Zimbabwe has been ranked among the worst countries for workers in the world by the International Trade Union Conference (ITUC) Global Rights Index.
The ITUC Global Rights Index depicts the world’s worst countries for workers by rating 139 countries on a scale from one to five based on the degree of respect for employees’ rights.
Zimbabwe is on rating five, where there are no guarantees for workers’ rights and is among four African nations on the list of 38 countries.
The other African countries on the list are Algeria, Egypt, Nigeria and Swaziland.
ITUC Secretary General, Sharan Burrow said there was a marked increase in trade Union violations in 2017, with the number of trade unionists killed increased by just from 10 to 11.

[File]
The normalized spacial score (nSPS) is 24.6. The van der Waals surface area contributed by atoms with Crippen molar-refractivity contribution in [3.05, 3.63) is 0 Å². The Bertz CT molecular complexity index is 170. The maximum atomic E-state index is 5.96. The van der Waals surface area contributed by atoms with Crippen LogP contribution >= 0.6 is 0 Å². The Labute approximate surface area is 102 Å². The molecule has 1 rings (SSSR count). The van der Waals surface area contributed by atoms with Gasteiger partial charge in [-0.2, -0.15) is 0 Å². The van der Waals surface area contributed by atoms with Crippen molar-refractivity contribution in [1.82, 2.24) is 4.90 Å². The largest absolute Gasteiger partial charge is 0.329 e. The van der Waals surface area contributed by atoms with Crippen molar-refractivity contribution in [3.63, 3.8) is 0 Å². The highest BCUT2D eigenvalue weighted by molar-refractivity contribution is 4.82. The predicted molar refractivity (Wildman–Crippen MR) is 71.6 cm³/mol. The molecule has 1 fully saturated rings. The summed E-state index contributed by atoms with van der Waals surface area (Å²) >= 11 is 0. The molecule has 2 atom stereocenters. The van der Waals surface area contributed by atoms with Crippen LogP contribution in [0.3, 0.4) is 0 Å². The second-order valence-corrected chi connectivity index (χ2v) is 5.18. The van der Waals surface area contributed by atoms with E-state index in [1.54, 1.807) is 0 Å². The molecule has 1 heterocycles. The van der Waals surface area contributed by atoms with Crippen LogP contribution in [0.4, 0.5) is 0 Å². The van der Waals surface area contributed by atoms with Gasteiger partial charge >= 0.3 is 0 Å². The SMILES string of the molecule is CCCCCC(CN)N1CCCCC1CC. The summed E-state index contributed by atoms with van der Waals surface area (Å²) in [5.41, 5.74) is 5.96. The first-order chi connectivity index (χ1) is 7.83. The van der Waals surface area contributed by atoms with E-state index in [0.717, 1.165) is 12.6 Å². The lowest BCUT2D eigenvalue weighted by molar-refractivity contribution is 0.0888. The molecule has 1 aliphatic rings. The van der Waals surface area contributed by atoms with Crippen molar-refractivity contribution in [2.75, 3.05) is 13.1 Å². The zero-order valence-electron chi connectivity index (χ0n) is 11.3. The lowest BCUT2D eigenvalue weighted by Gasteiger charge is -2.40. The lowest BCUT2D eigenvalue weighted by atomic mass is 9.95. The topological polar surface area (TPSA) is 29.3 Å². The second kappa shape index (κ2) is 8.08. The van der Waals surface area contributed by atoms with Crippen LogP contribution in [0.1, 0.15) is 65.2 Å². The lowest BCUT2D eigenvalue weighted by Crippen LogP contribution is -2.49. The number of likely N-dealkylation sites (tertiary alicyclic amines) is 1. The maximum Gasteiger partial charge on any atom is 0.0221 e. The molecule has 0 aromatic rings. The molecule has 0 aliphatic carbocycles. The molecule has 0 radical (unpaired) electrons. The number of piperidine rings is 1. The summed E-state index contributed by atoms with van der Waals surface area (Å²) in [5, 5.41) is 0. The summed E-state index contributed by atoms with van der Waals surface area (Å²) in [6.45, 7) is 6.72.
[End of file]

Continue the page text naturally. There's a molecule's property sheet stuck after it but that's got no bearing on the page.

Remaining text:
“Rights to freedom of expression and freedom of assembly were violated in 50 countries in 2017. This is concerning as they are important enabling rights for workers,” he said.
The Global Rights Index covers internationally recognized core labour standards, specifically civil rights, the right to bargain collectively, the right to strike, the right to associate freely and access to due process rights.
The Zimbabwe government has, on several occasions, barred trade Union organisations, especially the Zimbabwe Congress of Trade Unions from freely holding events.
Last year, Zimbabwe was on the International Labour Conference agenda for trade Union abuses and is likely to be listed again this year after the ZCTU reported it to the International Labour Organisation for unfair labour practices.